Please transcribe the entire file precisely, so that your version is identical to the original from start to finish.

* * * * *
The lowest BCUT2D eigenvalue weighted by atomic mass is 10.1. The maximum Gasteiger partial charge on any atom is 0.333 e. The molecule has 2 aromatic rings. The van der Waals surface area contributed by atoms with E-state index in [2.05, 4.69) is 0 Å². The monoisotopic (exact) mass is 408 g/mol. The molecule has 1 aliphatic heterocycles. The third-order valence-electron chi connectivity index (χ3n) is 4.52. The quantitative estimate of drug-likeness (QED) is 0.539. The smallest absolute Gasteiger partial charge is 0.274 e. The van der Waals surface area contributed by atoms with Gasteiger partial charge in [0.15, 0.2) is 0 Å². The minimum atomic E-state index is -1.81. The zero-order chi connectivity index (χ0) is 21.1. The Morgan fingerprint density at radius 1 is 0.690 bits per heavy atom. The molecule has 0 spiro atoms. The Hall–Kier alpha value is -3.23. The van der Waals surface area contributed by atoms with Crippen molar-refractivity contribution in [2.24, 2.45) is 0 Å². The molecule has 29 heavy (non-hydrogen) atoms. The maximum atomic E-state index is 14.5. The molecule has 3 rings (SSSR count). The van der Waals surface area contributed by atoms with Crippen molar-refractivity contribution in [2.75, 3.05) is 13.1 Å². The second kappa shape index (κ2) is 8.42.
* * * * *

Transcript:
The lowest BCUT2D eigenvalue weighted by atomic mass is 10.1. The maximum Gasteiger partial charge on any atom is 0.333 e. The molecule has 2 aromatic rings. The van der Waals surface area contributed by atoms with E-state index in [2.05, 4.69) is 0 Å². The monoisotopic (exact) mass is 408 g/mol. The molecule has 1 aliphatic heterocycles. The third-order valence-electron chi connectivity index (χ3n) is 4.52. The quantitative estimate of drug-likeness (QED) is 0.539. The smallest absolute Gasteiger partial charge is 0.274 e. The van der Waals surface area contributed by atoms with Gasteiger partial charge in [0.15, 0.2) is 0 Å². The minimum atomic E-state index is -1.81. The zero-order chi connectivity index (χ0) is 21.1. The Morgan fingerprint density at radius 1 is 0.690 bits per heavy atom. The molecule has 0 spiro atoms. The Hall–Kier alpha value is -3.23. The van der Waals surface area contributed by atoms with Crippen molar-refractivity contribution in [2.24, 2.45) is 0 Å². The molecule has 29 heavy (non-hydrogen) atoms. The maximum atomic E-state index is 14.5. The molecule has 3 rings (SSSR count). The van der Waals surface area contributed by atoms with Crippen molar-refractivity contribution in [2.75, 3.05) is 13.1 Å². The second kappa shape index (κ2) is 8.42.